This page answers some of the most frequently asked questions about College Factual’s Best Colleges for the Money rankings. To learn about the factors used to determine this ranking, please read this overview.
What exactly are the “Best Colleges for the Money?”
The best colleges for the money are those schools that provide a quality education, as determined by our Best Colleges ranking, for a low average net price.
Does “best value” mean “cheap” or “low quality”?
Absolutely not! Quality is a critical part of our definition of best value for the money. In fact, makes up 50% of our total value ranking. Our ranking aims to identify quality colleges at a discount.
How are the Best Colleges for the Money determined?
An estimated cost of a college’s four-year undergraduate degree is calculated based on the average grants and scholarships provided and the average number of years it actually takes to complete the four-year degree. This cost is then compared to the schools quality ranking. The bigger the difference between the schools quality and its cost, the more quality education you are getting for the dollar and thus the higher the value for the money. For more details, read this overview.
What costs are included in determining the Total Cost?
Total costs include tuition, fees, room, board, books, supplies and other living expenses. Other living expenses account for some basic travel expenses while on campus but does not really account for additional travel expenses required to travel to and from college. So, keep that in mind when looking at schools a long distance away from a student’s home.
Where do you get your cost data from?
Our cost data comes from the Integrated Postsecondary Education Data System (IPEDS) from the National Center for Education Statistics, a branch of the Department of Education.
What’s the difference between “All Students”, “Students With Average Aid” and “Students With No Aid?”
“All Students” uses a cost estimate that is based on all undergraduate students at the school. This includes in-state and out-of-state students; those receiving, and not receiving, financial aid; and those living on- and off-campus. The calculation considers all these students and comes up with an estimate of what the average student pays the college, and then determines the value based on that average net cost.
“With Average Aid” and “With No Aid” are similar, except they separate out the “All Students” group into two sub-groups, one that includes only students that received grants or scholarship aid, and one that did not receive any. These two groups usually pay a very different net price to attend the college or university, and so their calculated value can vary dramatically. Look at the group that is most likely to reflect a student’s personal situation when looking at the best schools for your money.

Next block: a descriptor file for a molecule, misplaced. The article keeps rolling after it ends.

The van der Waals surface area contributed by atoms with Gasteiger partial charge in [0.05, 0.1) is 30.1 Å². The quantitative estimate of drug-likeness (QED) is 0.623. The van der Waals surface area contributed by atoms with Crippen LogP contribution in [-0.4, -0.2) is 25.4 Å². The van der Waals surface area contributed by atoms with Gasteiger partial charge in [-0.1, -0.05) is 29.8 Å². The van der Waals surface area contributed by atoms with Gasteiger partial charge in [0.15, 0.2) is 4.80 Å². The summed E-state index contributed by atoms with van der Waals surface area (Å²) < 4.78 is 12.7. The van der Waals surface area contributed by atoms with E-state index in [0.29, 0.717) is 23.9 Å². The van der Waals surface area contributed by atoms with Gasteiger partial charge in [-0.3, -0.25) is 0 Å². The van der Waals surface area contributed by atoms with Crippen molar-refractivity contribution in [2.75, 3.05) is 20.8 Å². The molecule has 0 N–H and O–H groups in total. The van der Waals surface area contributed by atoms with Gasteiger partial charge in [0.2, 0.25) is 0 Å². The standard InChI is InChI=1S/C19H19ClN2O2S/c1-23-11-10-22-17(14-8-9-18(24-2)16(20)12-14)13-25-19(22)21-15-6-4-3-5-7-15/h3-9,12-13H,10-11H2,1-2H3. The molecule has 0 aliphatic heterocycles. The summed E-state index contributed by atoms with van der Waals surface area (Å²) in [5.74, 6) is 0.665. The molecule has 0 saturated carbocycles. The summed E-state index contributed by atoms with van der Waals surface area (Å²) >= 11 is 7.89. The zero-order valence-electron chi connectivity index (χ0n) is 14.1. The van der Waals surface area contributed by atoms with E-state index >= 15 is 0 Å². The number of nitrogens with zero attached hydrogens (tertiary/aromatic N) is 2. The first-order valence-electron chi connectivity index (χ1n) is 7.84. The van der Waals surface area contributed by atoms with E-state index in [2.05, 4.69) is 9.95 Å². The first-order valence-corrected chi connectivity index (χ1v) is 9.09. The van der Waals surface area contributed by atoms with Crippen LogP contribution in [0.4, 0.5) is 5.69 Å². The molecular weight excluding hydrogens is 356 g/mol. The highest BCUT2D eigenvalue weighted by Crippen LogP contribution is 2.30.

What is the difference between the Nationwide, Regional and Statewide rankings?
In addition to the obvious, that regional limits schools to within a certain geographic region, and statewide to a particular state, there is one key difference. The nationwide and regional rankings use the ‘out-of-state’ tuition and fees for their cost calculations. This is necessary in order to compare schools across multiple states. However, the statewide rankings use the ‘in-state’ discounted tuition and fees for those schools that offer one, and are thus geared toward identifying the best value for residents of that state, assuming they go to school in-state to benefit from that discount.
If a student expects to get some grant aid, is the net price shown what s/he will pay?
No, probably not. Every student is unique and financial aid packages are based on individual circumstances. The numbers used on College Factual are the overall averages for students who received aid, and are meant to give a rough idea of where a school stands relative to other schools. Be sure to visit the Net Price page for each college, which goes into more details about net price and may help prospective students get a more accurate picture of the price they will pay.
Why do some schools with significantly different overall quality rankings rank similarly for value?
The short answer to that question is cost. The college that is lower quality is proportionally lower in cost to make up for that fact, such that you are getting a similar relative bargain at both colleges.
If two colleges are a similar “value”, why wouldn’t I always want to pick the one that is better quality?
While two schools may offer the same relative value for the money, the higher quality school will be proportionally more expensive in raw dollar terms. That may put a particular school out of your price range. Being higher quality may also mean it is harder to get into. Both of these factors may combine to make the lower quality school that is more affordable a better path for you to still achieve a great value for the money you do have to spend.
Our goal with these rankings is to identify the colleges that are proportionally the most under-priced relative to their quality. From this baseline, you can then figure out which colleges are both a good value and a good fit for your individual circumstances.